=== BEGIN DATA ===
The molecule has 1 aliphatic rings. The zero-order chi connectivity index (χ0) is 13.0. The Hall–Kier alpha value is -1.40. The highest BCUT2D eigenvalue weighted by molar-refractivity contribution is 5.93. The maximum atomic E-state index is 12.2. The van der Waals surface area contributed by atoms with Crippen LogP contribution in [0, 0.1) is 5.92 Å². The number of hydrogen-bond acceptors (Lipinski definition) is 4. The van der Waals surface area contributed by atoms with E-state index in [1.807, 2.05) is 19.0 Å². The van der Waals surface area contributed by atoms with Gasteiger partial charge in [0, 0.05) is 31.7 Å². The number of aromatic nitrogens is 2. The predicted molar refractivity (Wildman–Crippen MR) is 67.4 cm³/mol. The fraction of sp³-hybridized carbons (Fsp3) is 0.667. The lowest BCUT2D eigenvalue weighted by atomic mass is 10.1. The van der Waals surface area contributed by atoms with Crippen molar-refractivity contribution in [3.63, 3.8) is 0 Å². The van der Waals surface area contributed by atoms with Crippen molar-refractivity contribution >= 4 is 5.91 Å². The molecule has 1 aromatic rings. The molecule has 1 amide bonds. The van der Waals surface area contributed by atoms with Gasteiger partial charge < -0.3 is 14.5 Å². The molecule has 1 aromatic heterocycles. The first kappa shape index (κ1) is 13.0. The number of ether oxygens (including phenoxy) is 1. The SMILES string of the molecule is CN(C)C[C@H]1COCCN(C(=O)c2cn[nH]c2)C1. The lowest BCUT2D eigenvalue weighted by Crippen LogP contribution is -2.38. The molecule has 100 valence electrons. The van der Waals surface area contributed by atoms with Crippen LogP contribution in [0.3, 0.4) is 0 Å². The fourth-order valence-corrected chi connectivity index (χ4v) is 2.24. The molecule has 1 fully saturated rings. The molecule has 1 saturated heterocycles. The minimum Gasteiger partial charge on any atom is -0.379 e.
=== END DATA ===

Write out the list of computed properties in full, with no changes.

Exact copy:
The molecule has 1 aliphatic rings. The zero-order chi connectivity index (χ0) is 13.0. The Hall–Kier alpha value is -1.40. The highest BCUT2D eigenvalue weighted by molar-refractivity contribution is 5.93. The maximum atomic E-state index is 12.2. The van der Waals surface area contributed by atoms with Crippen LogP contribution in [0, 0.1) is 5.92 Å². The number of hydrogen-bond acceptors (Lipinski definition) is 4. The van der Waals surface area contributed by atoms with E-state index in [1.807, 2.05) is 19.0 Å². The van der Waals surface area contributed by atoms with Gasteiger partial charge in [0, 0.05) is 31.7 Å². The number of aromatic nitrogens is 2. The predicted molar refractivity (Wildman–Crippen MR) is 67.4 cm³/mol. The fraction of sp³-hybridized carbons (Fsp3) is 0.667. The lowest BCUT2D eigenvalue weighted by atomic mass is 10.1. The van der Waals surface area contributed by atoms with Crippen molar-refractivity contribution in [3.63, 3.8) is 0 Å². The van der Waals surface area contributed by atoms with Crippen molar-refractivity contribution >= 4 is 5.91 Å². The molecule has 1 aromatic rings. The molecule has 1 amide bonds. The van der Waals surface area contributed by atoms with Gasteiger partial charge < -0.3 is 14.5 Å². The molecule has 1 aromatic heterocycles. The first kappa shape index (κ1) is 13.0. The number of ether oxygens (including phenoxy) is 1. The SMILES string of the molecule is CN(C)C[C@H]1COCCN(C(=O)c2cn[nH]c2)C1. The lowest BCUT2D eigenvalue weighted by Crippen LogP contribution is -2.38. The molecule has 100 valence electrons. The van der Waals surface area contributed by atoms with Crippen LogP contribution in [0.3, 0.4) is 0 Å². The fourth-order valence-corrected chi connectivity index (χ4v) is 2.24. The molecule has 1 fully saturated rings. The molecule has 1 saturated heterocycles. The minimum Gasteiger partial charge on any atom is -0.379 e.